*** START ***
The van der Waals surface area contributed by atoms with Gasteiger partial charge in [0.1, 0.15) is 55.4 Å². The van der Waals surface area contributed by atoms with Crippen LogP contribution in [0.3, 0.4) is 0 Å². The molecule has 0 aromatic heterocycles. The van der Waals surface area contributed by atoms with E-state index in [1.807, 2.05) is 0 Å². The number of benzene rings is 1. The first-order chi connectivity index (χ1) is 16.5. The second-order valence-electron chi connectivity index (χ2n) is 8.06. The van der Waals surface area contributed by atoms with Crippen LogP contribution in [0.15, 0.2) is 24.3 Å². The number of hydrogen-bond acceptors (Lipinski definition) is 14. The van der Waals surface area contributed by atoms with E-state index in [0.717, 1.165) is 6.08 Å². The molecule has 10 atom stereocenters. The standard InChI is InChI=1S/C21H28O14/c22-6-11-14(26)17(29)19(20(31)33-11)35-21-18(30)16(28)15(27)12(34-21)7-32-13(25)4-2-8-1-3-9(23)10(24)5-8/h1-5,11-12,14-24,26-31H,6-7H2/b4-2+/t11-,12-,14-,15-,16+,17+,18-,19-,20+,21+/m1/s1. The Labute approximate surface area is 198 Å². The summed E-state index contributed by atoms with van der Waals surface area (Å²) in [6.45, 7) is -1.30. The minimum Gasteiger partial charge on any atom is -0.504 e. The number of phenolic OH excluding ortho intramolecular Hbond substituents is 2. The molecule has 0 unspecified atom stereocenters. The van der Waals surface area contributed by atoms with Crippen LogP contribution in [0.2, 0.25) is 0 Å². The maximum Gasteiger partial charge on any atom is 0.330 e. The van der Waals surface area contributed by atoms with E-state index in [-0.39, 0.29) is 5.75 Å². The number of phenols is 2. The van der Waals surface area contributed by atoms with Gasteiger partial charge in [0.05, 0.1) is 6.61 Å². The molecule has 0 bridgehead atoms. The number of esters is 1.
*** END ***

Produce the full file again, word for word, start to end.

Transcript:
The van der Waals surface area contributed by atoms with Gasteiger partial charge in [0.1, 0.15) is 55.4 Å². The van der Waals surface area contributed by atoms with Crippen LogP contribution in [0.3, 0.4) is 0 Å². The molecule has 0 aromatic heterocycles. The van der Waals surface area contributed by atoms with E-state index in [1.807, 2.05) is 0 Å². The number of benzene rings is 1. The first-order chi connectivity index (χ1) is 16.5. The second-order valence-electron chi connectivity index (χ2n) is 8.06. The van der Waals surface area contributed by atoms with Crippen LogP contribution in [0.15, 0.2) is 24.3 Å². The number of hydrogen-bond acceptors (Lipinski definition) is 14. The van der Waals surface area contributed by atoms with E-state index in [0.717, 1.165) is 6.08 Å². The molecule has 10 atom stereocenters. The standard InChI is InChI=1S/C21H28O14/c22-6-11-14(26)17(29)19(20(31)33-11)35-21-18(30)16(28)15(27)12(34-21)7-32-13(25)4-2-8-1-3-9(23)10(24)5-8/h1-5,11-12,14-24,26-31H,6-7H2/b4-2+/t11-,12-,14-,15-,16+,17+,18-,19-,20+,21+/m1/s1. The Labute approximate surface area is 198 Å². The summed E-state index contributed by atoms with van der Waals surface area (Å²) in [6.45, 7) is -1.30. The minimum Gasteiger partial charge on any atom is -0.504 e. The number of phenolic OH excluding ortho intramolecular Hbond substituents is 2. The molecule has 0 unspecified atom stereocenters. The van der Waals surface area contributed by atoms with Crippen LogP contribution in [0.2, 0.25) is 0 Å². The maximum Gasteiger partial charge on any atom is 0.330 e. The van der Waals surface area contributed by atoms with E-state index in [-0.39, 0.29) is 5.75 Å². The number of phenols is 2. The van der Waals surface area contributed by atoms with Gasteiger partial charge in [0.05, 0.1) is 6.61 Å². The molecule has 0 bridgehead atoms. The number of esters is 1.